EP Studies and Cardiac Treatment in Fort Worth
Simply put, electrophysiology is the study of the heart's electrical conduction system. This is the "circuitry" that controls the rhythmic contractions of the heart, keeping blood pumping and circulating throughout the body.
An electrophysiology (EP) study is a test to see if there is a problem with your heart beat and to find out how to fix it. An electrode catheter is first inserted into the heart. These catheters transmit electrical currents to and from the heart.
Using these electrode catheters and sophisticated computers, an EP study can generate electrocardiogram (EKG) tracings and electrical measurements, which are used to detect heart abnormalities. In addition, EP studies can be used in certain procedures such as pacemaker implantation and cardiac ablation.
- Pacemaker Implant: A small, electronic device inserted under the skin to help the heart beat regularly and at a proper pace. Learn about some of the pacemakers used at our hospital.
- Bi-ventricular Pacemaker: A type of implantable pacemaker that regulates both the ventricles (the heart's pumping chambers) together. Learn about some of the bi-ventricular pacemakers used at our hospital.
- Implantable Cardioverter Defibrillator: This surgically inserted electronic device constantly monitors your heart rate and rhythm. When it detects a very fast, abnormal heart rhythm, it delivers electrical energy to the heart muscle to help the heart to beat in a normal rhythm again. Learn about some of the implantable cardioverter defibrillators used at our hospital.
- Intracardiac Loop Recorder: A small recorder/monitor that is attached to electrodes on your chest. It is worn continuously for a period of time. If symptoms are felt, an event button can be pressed, and the heart's rhythm is recorded and saved in the recorder.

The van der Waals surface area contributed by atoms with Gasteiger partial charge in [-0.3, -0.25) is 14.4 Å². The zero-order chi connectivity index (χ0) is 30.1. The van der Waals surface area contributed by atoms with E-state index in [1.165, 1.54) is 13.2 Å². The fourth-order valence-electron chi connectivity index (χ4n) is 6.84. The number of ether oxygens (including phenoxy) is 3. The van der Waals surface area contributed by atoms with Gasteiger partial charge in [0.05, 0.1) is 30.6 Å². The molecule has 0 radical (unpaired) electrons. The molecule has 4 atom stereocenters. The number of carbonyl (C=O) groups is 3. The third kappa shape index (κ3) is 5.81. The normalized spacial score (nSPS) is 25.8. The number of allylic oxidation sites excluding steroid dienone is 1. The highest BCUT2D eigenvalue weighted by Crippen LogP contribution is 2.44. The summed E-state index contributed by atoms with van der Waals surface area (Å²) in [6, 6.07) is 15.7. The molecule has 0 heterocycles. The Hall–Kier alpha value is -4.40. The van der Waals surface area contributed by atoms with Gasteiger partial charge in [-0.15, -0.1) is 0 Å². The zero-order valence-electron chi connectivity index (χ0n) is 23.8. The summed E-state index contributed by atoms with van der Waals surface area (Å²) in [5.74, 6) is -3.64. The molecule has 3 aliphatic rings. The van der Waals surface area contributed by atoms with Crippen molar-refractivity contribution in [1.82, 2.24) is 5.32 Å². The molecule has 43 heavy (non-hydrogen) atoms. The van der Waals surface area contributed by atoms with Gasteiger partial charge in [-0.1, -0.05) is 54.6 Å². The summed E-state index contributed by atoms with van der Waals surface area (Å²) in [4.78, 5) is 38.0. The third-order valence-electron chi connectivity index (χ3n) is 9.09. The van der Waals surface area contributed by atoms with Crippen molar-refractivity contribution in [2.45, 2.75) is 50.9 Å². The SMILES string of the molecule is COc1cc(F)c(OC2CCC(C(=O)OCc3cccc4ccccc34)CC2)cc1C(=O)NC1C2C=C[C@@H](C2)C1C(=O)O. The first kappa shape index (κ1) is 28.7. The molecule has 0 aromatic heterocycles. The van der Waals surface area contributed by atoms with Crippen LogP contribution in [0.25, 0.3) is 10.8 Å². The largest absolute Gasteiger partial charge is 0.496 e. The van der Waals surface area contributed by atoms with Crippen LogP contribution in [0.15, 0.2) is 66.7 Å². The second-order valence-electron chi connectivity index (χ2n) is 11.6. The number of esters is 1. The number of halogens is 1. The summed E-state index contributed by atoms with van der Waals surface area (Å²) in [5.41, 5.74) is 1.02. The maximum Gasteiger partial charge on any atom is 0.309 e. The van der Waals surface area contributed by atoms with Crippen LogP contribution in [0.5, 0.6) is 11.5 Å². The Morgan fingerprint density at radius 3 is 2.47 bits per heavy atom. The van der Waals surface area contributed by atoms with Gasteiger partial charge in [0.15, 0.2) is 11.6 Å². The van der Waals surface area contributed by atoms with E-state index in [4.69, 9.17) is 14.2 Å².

Laser Lead Extractions
A pacemaker or implantable cardioverter defibrillator delivers energy to the heart muscle through wires called leads. A laser lead extraction involves removing and replacing the old lead from a pacemaker or defibrillator that has already been implanted.
Nonsurgical, catheter-based cardiac ablations have revolutionized treatment for abnormally rapid heartbeats by replacing anti-arrhythmic drug therapies.
"Ablation" means removal. In this case, energy from heat or freezing cold is used to inactivate some of the abnormal conduction pathways in the heart that are causing the abnormal heartbeats. Delivered through a catheter, the energy destroys a portion of the abnormal electrical conduction pathways to provide a more consistent flow of electrical impulses.
At Medical City Fort Worth in Fort Worth, we use ablations to treat the following arrhythmias:
- Atrial Fibrillation
- Atrial Tachycardia
- Ventricular Fibrillation
- Ventricular Tachycardia
- Wolff-Parkinson-White (WPW) Syndrome
We perform a variety of state-of-the-art cardiac ablations, including:
- Radiofrequency catheter ablations - the standard ablation technique that uses radiofrequency energy to burn the tissue causing arrhythmia
- Cool-tip catheter ablations - an advanced technique in which the tip of the catheter is kept cool so as not to damage unnecessary tissue
- Cryoablations - one of the most sophisticated ablation methods available; because cryoablations use freezing cold energy, the destroyed tissue can actually be thawed and restored if needed; this technique also offers much more control so healthy tissue goes untouched.
For many people with heart disease, drugs alone will not convert an arrhythmia to a normal heart rhythm. For these people, a procedure called cardioversion may be necessary. The patient is sedated, and a very brief current of electricity is administered to the chest to stop an irregular heartbeat and replace it with a normal rhythm. As a result, the heart is allowed to pump more effectively.
Cardioversion can be used to treat many types of fast and/or irregular heart rhythms, such as atrial fibrillation, ventricular tachycardia and ventricular fibrillation.
Tilt Table Studies
This is a test used to evaluate patients who have had problems with fainting spells. The exam involves lying quietly on a bed and being tilted at different angles (30 to 60 degrees) for a period of time while various machines monitor your blood pressure, oxygen, and electrical impulses in your heart.